The Volkswagen Beetle made in the millions and loved by millions more. Spanning some 65+ years this little car has been seen in almost every country on earth.
Developed by Austrian engineer Ferdinand Porsche the Beetle became the corner stone of Hitler’s drive to mobilise the German nation. Manufactured originally by the newly formed KdF Stadt factory before the second World War. However the factory only managed to produce 200 cars before war started.
World War 2 saw the Beetle mothballed, in fact little trace of the little bug could be found in the factory when Germany fell to the Allies.
Unexploded bomb almost ends the Beetles story
The car plant had been almost destroyed in the war but the decision was taken to breath life back in to the car plant. During this time the blue prints for the Beetle lay undiscovered and hidden away. It was was only when an unexploded bomb was found and eventually diffused the plans for the ‘love bug’ were unearthed. If the bomb had gone off, the Beetle would never have been made again.
Neither the Americans or British wanted the blueprints for their own car plants, stating the design was ‘quite unattractive to the average buyer’. Although not good enough for their own car plants they obviously thought it was good enough for the German buyer. In 1946 the Volkswagen Type 1 as it was known began rolling off the production line painted in Army khaki. The reason for this unusual colour was that although the British car makers disliked the design, the British Army had been persuaded to buy 20,000 cars to give the German car plant an economic boost.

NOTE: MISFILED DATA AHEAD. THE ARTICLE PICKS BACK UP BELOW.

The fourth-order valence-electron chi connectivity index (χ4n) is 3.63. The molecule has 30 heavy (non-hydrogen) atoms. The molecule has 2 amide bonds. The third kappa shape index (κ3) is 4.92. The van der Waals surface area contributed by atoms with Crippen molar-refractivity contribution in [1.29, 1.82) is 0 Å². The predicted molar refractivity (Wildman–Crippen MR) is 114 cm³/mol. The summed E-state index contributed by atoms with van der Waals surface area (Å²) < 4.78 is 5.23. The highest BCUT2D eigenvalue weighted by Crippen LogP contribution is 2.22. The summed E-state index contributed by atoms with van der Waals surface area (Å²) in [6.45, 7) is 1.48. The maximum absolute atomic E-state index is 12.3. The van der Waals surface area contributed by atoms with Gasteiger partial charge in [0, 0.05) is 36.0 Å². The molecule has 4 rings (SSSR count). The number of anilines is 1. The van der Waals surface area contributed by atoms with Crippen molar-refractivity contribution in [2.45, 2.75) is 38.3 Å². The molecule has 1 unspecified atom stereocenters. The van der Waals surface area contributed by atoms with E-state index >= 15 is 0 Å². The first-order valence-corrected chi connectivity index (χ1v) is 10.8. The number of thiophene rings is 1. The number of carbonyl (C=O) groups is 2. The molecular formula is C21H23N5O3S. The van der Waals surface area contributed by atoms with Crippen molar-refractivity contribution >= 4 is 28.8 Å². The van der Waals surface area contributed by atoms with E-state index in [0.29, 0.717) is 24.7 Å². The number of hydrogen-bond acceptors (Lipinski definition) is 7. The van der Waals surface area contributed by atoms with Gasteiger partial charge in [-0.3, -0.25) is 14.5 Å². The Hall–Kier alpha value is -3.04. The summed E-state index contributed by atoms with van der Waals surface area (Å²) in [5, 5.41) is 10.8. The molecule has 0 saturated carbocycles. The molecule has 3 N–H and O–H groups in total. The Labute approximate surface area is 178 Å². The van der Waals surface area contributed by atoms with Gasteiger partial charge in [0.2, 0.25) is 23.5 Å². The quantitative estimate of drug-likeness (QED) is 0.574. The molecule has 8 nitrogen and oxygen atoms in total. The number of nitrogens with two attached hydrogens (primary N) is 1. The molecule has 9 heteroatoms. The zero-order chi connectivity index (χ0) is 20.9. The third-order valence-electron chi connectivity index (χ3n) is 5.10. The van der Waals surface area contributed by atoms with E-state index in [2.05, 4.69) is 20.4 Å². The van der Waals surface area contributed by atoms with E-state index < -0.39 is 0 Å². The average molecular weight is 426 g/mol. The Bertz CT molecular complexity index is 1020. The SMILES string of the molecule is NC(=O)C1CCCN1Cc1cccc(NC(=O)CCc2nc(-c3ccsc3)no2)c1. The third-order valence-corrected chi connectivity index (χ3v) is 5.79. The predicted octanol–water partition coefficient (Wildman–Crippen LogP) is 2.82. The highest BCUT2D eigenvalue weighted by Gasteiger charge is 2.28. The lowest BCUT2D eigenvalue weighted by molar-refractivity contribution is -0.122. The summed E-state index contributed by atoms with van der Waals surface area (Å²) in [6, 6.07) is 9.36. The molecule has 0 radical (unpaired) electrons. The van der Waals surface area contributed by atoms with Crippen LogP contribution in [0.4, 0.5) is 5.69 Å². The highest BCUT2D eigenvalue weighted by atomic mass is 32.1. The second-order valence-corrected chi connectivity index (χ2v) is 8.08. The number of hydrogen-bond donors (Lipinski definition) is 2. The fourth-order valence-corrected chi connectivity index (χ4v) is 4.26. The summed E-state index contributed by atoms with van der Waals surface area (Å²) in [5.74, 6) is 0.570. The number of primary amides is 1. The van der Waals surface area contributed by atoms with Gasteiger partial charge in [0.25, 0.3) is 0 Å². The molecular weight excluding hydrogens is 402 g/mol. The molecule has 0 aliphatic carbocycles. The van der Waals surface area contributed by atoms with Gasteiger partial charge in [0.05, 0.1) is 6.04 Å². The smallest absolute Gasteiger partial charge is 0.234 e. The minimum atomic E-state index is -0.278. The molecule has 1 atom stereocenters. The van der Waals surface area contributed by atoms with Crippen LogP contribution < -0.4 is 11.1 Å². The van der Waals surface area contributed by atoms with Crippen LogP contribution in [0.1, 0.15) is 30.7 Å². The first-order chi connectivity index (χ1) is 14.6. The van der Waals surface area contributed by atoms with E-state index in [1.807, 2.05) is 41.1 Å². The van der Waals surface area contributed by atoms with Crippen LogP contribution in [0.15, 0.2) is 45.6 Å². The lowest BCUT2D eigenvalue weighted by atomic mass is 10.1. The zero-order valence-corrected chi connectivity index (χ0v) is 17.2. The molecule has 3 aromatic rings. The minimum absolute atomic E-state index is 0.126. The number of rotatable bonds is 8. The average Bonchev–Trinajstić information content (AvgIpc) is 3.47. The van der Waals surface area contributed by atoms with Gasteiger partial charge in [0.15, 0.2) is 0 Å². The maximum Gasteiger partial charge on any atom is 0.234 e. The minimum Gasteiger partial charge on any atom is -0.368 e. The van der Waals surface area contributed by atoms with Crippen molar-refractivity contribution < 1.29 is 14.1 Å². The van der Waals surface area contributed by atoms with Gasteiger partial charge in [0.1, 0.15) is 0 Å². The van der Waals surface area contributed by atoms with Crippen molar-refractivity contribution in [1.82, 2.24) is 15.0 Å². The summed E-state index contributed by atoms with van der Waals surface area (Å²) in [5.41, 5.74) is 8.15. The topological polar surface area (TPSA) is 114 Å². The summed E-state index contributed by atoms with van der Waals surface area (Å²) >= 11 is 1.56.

The Beetle arrives in the USA
Only 3 years later, in 1949 the Beetle was introduced to the USA. From that moment on the American public fell in love with the car it’s styling, price, efficiency and personality. Younger drivers could afford the ‘VW Bug’ and were drawn to the road. From that point on the car soon became iconic across the world eventually featuring in films such as Herbie.
Production of the Beetle in Europe halted in 1974 when Volkswagen introduced the Golf. Popularity of the Beetle and demand for it in other countries meant production was moved to Brazil until 1986 and then Mexico until 2003.
The Beetle, not the best selling but probably the most loved car
The little Beetle with it’s feet in post war Germany and it’s rear mounted air cooled engine. It’s connections with Hitler and styling by a legend in car design Ferdinand Porsche are all of what makes a Beetle. It’s cute and friendly styling saying more about the designer than the terrible times that soon followed. Porsche obviously got it right in so many ways, those big eyes and coupled with affordability will always win the hearts of many.
Interestingly, although the Volkswagen Beetle sold 21 million units, it isn’t the top selling car in the world, it falls short by at least 16 million. The best selling cars in the world to date are
- The Toyota Corrolla
- The replacement for the Beetle the Golf
- The Ford F Series -but that strictly is a pick up truck.
So the Classic VW Beetle isn’t the best selling car, but it’s probably the most loved car in the world.
With the introduction of the New Beetle back in 1997 the legacy of ‘The Bug’ lives on. Enchanted as we are with retro chic the new Beetle was soon followed by the new Mini and then the new Fiat 500. Given the new Mini is made by BMW, I wonder if the Isetta Microcar is on the list for a revival? Electric engine, eco friendly … who knows, come on BMW you must still the blueprints?
If you’re looking for VW Beetle Merchandise try on Amazon they have literally pages of the stuff.